I think back to a few years ago when I read about a partnership in California between local colleges and the agency that serves foster children and how I thought to myself, “I wonder if we could do that here?” Now we know. The answer is, “Absolutely!” With hard work, dreams do become reality and this program is proof.

So many people worked to make HEMI what it is today – I give credit to Commissioner Hartmann, Rayma Waters, Greg Vehr, Annie Schellinger, Chris Bochenek and Tim Maloney from the Haile Foundation, Ron McSwain and many more – they turned my idea into reality. And the mentors and mentees – they are the real heroes behind HEMI’s success.

Just so it isn’t lost in all the hoopla, the program did have its first college graduate this year! Thank you Mariah Maxwell for persevering! You can see Mariah in the video, which was a total surprise to me, as was the $25,000 donation by the Haile/U.S. Bank Foundation. As I said, I am truly humbled and grateful.

 

 

Mass Adoption Ceremony Brings Smiles and Tears of Joy

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What a day!

Twelve children joined six families today in our Mass Adoption Ceremony. It was a tremendous day and every time Judge James Cissell proclaimed an adoption final and established a new family, the news was met with a great round of applause, plenty of smiles and even some tears of joy. 

The children were amazing. Some of them were so articulate and it really touched your heart when they described why they wanted to be adopted. I am humbled that our agency could play a part in making their dreams come true. 

Below, you will see links to some of the coverage of the event. I hope it touches you like it did me. And, if you are thinking of adopting, remember we still have about 200 children available for adoption. You can watch videos of many of them on our web site, http://www.hckids.org.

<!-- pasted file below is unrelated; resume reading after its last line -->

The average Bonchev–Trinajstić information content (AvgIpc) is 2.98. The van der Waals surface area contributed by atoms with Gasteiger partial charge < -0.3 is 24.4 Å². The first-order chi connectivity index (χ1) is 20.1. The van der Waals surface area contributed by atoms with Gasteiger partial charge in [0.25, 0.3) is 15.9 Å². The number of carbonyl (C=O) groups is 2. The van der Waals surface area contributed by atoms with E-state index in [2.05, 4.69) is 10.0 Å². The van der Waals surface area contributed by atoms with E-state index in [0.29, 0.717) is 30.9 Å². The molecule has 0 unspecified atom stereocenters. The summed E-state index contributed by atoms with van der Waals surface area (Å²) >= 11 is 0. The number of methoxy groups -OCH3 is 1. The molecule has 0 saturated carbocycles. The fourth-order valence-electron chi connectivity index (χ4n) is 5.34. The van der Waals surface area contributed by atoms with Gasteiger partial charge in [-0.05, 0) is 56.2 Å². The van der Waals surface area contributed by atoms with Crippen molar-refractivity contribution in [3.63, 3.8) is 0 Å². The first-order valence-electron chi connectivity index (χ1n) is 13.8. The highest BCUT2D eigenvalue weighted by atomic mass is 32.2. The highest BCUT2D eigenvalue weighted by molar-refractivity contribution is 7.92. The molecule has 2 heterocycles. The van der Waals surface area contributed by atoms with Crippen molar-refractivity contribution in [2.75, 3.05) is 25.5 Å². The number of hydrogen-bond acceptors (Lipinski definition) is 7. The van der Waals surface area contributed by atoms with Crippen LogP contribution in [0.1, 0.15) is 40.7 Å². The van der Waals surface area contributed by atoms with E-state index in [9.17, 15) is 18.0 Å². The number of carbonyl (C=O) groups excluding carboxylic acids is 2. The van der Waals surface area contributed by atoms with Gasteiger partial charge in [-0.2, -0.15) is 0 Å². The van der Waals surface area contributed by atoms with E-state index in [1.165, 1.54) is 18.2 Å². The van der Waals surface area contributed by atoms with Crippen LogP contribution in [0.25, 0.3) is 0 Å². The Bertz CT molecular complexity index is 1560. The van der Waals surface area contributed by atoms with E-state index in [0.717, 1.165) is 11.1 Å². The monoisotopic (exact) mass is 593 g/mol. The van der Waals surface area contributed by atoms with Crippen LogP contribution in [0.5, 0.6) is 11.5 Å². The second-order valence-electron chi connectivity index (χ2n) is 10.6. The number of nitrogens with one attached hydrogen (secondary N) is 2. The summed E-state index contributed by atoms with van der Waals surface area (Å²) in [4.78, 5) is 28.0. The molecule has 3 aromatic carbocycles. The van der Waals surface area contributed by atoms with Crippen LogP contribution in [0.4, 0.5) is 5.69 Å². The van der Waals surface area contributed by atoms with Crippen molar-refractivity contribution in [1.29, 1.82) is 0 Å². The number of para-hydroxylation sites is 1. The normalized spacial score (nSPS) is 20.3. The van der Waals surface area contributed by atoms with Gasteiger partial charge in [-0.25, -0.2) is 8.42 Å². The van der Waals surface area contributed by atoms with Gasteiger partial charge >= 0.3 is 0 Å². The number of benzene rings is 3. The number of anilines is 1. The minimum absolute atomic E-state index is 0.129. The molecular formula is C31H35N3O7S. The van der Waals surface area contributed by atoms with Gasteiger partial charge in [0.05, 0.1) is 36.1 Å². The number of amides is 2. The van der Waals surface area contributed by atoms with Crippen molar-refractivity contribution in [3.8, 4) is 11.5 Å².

http://www.wcpo.com/news/local-news/12-foster-kids-receive-forever-homes-in-hamilton-county-mass-adoption-ceremony

http://www.wlwt.com/news/local-news/hamilton-county/county-celebrates-adoption-efforts-with-group-adoption-event/-/13550662/23107784/-/yqi80x/-/index.html

http://www.local12.com/news/features/top-stories/stories/toddler-steals-attention-at-mass-adoption-ceremony-4922.shtml

 

 

 

 

 

Adoption Ceremony May Put a Lump in Your Throat

I am getting excited about our upcoming mass adoption ceremony on Nov. 22. We hold it every year to celebrate National Adoption Day and it always results in an emotional validation of the work we do here at JFS.

When you work in the field of abused and neglected children, there are a lot of tough days. The thousands of children we work with each year have really sad stories behind them.

Nov. 22 is going to be a positive day — a day of celebration. Fifteen children will forever join seven families. Believe me when I tell you that what happens in that ceremony will put a smile on your face and, possibly, a lump in your throat.

I wrote about the ceremony in our latest edition of Update. You can read what I wrote at  http://www.hcjfs.hamilton-co.org/UpdateNew2013/November/Cover.htm

We are livestreaming the event. I hope you will join in the fun!

Touching Story Brings Home the Need for Adoptive Parents

This story seems to have touched a nerve around the nation. Even Oprah has tried to help the boy.

We have dozens of children whose stories are very similar. Young men or women who are quickly approaching 18 and life outside the child welfare system with no permanent home or family. They’re facing an uncertain future and they’re scared.

With National Adoption Month approaching, it is a good time to remind everyone that Hamilton County has nearly 200 children awaiting adoption. They’re all looking for someone willing to take a chance on them.

Some carry battle scars — sometimes physical, but most times emotional — from the tough lives that led them to our doorstep. Others are as normal as the children that roam your neighborhood. All of them have one thing in common: they want someone to wrap their arms around them and tell them they will love them forever.

Younger children are more likely to find a home. But our teenagers haven’t given up hope, just like the young man in the story I linked to. If you’ve been thinking about adoption, maybe that story will spur you to check out www.hckids.org and check out the photos, videos and stories of some of those teens.

You might not find the perfect child, but you might find the perfect child for you.